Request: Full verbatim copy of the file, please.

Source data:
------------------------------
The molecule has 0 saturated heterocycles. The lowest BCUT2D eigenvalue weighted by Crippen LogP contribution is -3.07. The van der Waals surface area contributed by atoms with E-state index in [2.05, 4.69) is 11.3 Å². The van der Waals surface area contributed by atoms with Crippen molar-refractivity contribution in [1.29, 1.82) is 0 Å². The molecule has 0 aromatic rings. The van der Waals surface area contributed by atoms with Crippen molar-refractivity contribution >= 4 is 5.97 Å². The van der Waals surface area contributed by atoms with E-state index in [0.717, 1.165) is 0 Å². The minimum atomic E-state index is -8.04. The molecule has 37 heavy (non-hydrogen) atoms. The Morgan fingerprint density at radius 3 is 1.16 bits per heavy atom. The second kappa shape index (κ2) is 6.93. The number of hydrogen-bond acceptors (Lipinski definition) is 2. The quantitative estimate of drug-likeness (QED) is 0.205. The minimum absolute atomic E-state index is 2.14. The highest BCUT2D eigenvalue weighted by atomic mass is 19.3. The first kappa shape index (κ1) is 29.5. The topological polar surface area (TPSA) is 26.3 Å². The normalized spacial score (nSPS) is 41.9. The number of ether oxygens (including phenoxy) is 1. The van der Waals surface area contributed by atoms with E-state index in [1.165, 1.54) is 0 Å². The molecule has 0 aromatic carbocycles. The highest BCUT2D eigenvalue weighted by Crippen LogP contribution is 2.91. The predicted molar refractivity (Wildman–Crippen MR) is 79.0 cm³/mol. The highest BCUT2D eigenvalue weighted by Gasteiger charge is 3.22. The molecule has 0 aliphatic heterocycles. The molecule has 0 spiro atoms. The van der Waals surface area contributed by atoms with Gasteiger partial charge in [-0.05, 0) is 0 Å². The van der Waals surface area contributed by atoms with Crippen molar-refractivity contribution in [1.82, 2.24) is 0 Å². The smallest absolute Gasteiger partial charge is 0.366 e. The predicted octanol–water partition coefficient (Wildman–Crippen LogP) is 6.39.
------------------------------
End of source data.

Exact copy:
The molecule has 0 saturated heterocycles. The lowest BCUT2D eigenvalue weighted by Crippen LogP contribution is -3.07. The van der Waals surface area contributed by atoms with E-state index in [2.05, 4.69) is 11.3 Å². The van der Waals surface area contributed by atoms with Crippen molar-refractivity contribution in [1.29, 1.82) is 0 Å². The molecule has 0 aromatic rings. The van der Waals surface area contributed by atoms with Crippen molar-refractivity contribution >= 4 is 5.97 Å². The van der Waals surface area contributed by atoms with E-state index in [0.717, 1.165) is 0 Å². The minimum atomic E-state index is -8.04. The molecule has 37 heavy (non-hydrogen) atoms. The Morgan fingerprint density at radius 3 is 1.16 bits per heavy atom. The second kappa shape index (κ2) is 6.93. The number of hydrogen-bond acceptors (Lipinski definition) is 2. The quantitative estimate of drug-likeness (QED) is 0.205. The minimum absolute atomic E-state index is 2.14. The highest BCUT2D eigenvalue weighted by atomic mass is 19.3. The first kappa shape index (κ1) is 29.5. The topological polar surface area (TPSA) is 26.3 Å². The normalized spacial score (nSPS) is 41.9. The number of ether oxygens (including phenoxy) is 1. The van der Waals surface area contributed by atoms with E-state index in [1.165, 1.54) is 0 Å². The molecule has 0 aromatic carbocycles. The highest BCUT2D eigenvalue weighted by Crippen LogP contribution is 2.91. The predicted molar refractivity (Wildman–Crippen MR) is 79.0 cm³/mol. The highest BCUT2D eigenvalue weighted by Gasteiger charge is 3.22. The molecule has 0 aliphatic heterocycles. The molecule has 0 spiro atoms. The van der Waals surface area contributed by atoms with Gasteiger partial charge in [-0.05, 0) is 0 Å². The van der Waals surface area contributed by atoms with Crippen molar-refractivity contribution in [1.82, 2.24) is 0 Å². The smallest absolute Gasteiger partial charge is 0.366 e. The predicted octanol–water partition coefficient (Wildman–Crippen LogP) is 6.39.